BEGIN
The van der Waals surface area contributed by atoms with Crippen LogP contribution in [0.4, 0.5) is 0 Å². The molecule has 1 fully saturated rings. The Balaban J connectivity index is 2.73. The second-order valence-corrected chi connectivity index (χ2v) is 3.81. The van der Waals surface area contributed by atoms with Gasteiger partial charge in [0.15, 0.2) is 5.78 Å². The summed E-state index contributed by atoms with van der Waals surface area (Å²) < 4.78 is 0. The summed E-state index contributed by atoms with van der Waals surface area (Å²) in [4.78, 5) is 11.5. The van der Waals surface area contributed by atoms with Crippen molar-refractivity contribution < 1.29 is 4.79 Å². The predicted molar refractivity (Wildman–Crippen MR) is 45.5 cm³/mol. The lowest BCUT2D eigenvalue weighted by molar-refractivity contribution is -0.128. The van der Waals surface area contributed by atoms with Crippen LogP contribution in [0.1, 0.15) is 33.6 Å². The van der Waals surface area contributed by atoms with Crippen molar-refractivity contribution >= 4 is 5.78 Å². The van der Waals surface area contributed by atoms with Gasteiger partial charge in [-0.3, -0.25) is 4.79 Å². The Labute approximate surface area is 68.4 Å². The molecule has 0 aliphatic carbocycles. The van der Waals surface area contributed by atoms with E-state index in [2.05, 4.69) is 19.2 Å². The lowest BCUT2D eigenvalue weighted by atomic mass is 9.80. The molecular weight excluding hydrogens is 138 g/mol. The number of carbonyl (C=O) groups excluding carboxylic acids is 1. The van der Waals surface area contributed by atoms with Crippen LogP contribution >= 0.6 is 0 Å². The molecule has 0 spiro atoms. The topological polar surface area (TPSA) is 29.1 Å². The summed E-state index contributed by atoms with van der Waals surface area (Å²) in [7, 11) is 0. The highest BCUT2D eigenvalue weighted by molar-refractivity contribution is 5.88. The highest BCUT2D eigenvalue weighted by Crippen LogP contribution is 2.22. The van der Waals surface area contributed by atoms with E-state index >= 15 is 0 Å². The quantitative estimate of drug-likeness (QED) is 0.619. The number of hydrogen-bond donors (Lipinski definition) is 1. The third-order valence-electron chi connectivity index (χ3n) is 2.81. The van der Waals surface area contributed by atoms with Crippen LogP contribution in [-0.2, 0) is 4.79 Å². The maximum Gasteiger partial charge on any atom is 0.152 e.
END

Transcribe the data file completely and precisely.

The van der Waals surface area contributed by atoms with Crippen LogP contribution in [0.4, 0.5) is 0 Å². The molecule has 1 fully saturated rings. The Balaban J connectivity index is 2.73. The second-order valence-corrected chi connectivity index (χ2v) is 3.81. The van der Waals surface area contributed by atoms with Gasteiger partial charge in [0.15, 0.2) is 5.78 Å². The summed E-state index contributed by atoms with van der Waals surface area (Å²) < 4.78 is 0. The summed E-state index contributed by atoms with van der Waals surface area (Å²) in [4.78, 5) is 11.5. The van der Waals surface area contributed by atoms with Crippen molar-refractivity contribution < 1.29 is 4.79 Å². The predicted molar refractivity (Wildman–Crippen MR) is 45.5 cm³/mol. The lowest BCUT2D eigenvalue weighted by molar-refractivity contribution is -0.128. The van der Waals surface area contributed by atoms with Crippen LogP contribution in [0.1, 0.15) is 33.6 Å². The van der Waals surface area contributed by atoms with Crippen molar-refractivity contribution >= 4 is 5.78 Å². The van der Waals surface area contributed by atoms with Gasteiger partial charge in [-0.3, -0.25) is 4.79 Å². The Labute approximate surface area is 68.4 Å². The molecule has 0 aliphatic carbocycles. The van der Waals surface area contributed by atoms with E-state index in [2.05, 4.69) is 19.2 Å². The lowest BCUT2D eigenvalue weighted by atomic mass is 9.80. The molecular weight excluding hydrogens is 138 g/mol. The number of carbonyl (C=O) groups excluding carboxylic acids is 1. The van der Waals surface area contributed by atoms with Crippen LogP contribution >= 0.6 is 0 Å². The molecule has 0 spiro atoms. The topological polar surface area (TPSA) is 29.1 Å². The summed E-state index contributed by atoms with van der Waals surface area (Å²) in [7, 11) is 0. The highest BCUT2D eigenvalue weighted by molar-refractivity contribution is 5.88. The highest BCUT2D eigenvalue weighted by Crippen LogP contribution is 2.22. The van der Waals surface area contributed by atoms with E-state index >= 15 is 0 Å². The quantitative estimate of drug-likeness (QED) is 0.619. The number of hydrogen-bond donors (Lipinski definition) is 1. The third-order valence-electron chi connectivity index (χ3n) is 2.81. The van der Waals surface area contributed by atoms with Crippen LogP contribution in [-0.2, 0) is 4.79 Å². The maximum Gasteiger partial charge on any atom is 0.152 e.